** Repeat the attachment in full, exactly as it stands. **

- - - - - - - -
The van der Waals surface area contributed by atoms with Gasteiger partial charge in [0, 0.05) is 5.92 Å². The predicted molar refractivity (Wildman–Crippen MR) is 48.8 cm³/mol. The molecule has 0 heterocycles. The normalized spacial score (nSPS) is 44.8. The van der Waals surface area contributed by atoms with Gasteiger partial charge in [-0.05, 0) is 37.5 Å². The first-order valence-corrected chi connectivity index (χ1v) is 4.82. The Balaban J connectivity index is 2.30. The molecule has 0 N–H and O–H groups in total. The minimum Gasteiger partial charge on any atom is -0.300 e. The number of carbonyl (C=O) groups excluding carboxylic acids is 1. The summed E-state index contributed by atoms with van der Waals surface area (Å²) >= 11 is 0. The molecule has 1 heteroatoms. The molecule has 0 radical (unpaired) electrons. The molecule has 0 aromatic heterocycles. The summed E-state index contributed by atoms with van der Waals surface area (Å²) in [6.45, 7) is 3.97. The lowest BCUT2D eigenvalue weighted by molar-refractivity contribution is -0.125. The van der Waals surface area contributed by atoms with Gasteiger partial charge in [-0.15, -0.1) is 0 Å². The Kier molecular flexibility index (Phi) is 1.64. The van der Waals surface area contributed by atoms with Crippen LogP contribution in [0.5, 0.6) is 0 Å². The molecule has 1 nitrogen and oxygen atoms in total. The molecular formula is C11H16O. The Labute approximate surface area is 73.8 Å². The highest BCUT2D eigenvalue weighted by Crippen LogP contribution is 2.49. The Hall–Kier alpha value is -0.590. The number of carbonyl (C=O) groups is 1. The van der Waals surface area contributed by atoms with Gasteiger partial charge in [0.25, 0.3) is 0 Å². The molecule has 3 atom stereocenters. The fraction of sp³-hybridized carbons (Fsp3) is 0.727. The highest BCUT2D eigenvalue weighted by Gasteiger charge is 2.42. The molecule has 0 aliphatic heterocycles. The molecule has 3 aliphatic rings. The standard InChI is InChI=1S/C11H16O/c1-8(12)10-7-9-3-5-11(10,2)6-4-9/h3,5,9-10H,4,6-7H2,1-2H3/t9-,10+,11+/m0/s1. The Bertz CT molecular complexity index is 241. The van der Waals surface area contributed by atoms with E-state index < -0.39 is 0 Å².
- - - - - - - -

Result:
The van der Waals surface area contributed by atoms with Gasteiger partial charge in [0, 0.05) is 5.92 Å². The predicted molar refractivity (Wildman–Crippen MR) is 48.8 cm³/mol. The molecule has 0 heterocycles. The normalized spacial score (nSPS) is 44.8. The van der Waals surface area contributed by atoms with Gasteiger partial charge in [-0.05, 0) is 37.5 Å². The first-order valence-corrected chi connectivity index (χ1v) is 4.82. The Balaban J connectivity index is 2.30. The molecule has 0 N–H and O–H groups in total. The minimum Gasteiger partial charge on any atom is -0.300 e. The number of carbonyl (C=O) groups excluding carboxylic acids is 1. The summed E-state index contributed by atoms with van der Waals surface area (Å²) >= 11 is 0. The molecule has 1 heteroatoms. The molecule has 0 radical (unpaired) electrons. The molecule has 0 aromatic heterocycles. The summed E-state index contributed by atoms with van der Waals surface area (Å²) in [6.45, 7) is 3.97. The lowest BCUT2D eigenvalue weighted by molar-refractivity contribution is -0.125. The van der Waals surface area contributed by atoms with Gasteiger partial charge in [-0.15, -0.1) is 0 Å². The Kier molecular flexibility index (Phi) is 1.64. The van der Waals surface area contributed by atoms with Crippen LogP contribution in [0.5, 0.6) is 0 Å². The molecule has 1 nitrogen and oxygen atoms in total. The molecular formula is C11H16O. The Labute approximate surface area is 73.8 Å². The highest BCUT2D eigenvalue weighted by Crippen LogP contribution is 2.49. The Hall–Kier alpha value is -0.590. The number of carbonyl (C=O) groups is 1. The van der Waals surface area contributed by atoms with Gasteiger partial charge in [0.25, 0.3) is 0 Å². The molecule has 3 atom stereocenters. The fraction of sp³-hybridized carbons (Fsp3) is 0.727. The highest BCUT2D eigenvalue weighted by Gasteiger charge is 2.42. The molecule has 0 aliphatic heterocycles. The molecule has 3 aliphatic rings. The standard InChI is InChI=1S/C11H16O/c1-8(12)10-7-9-3-5-11(10,2)6-4-9/h3,5,9-10H,4,6-7H2,1-2H3/t9-,10+,11+/m0/s1. The Bertz CT molecular complexity index is 241. The van der Waals surface area contributed by atoms with E-state index < -0.39 is 0 Å².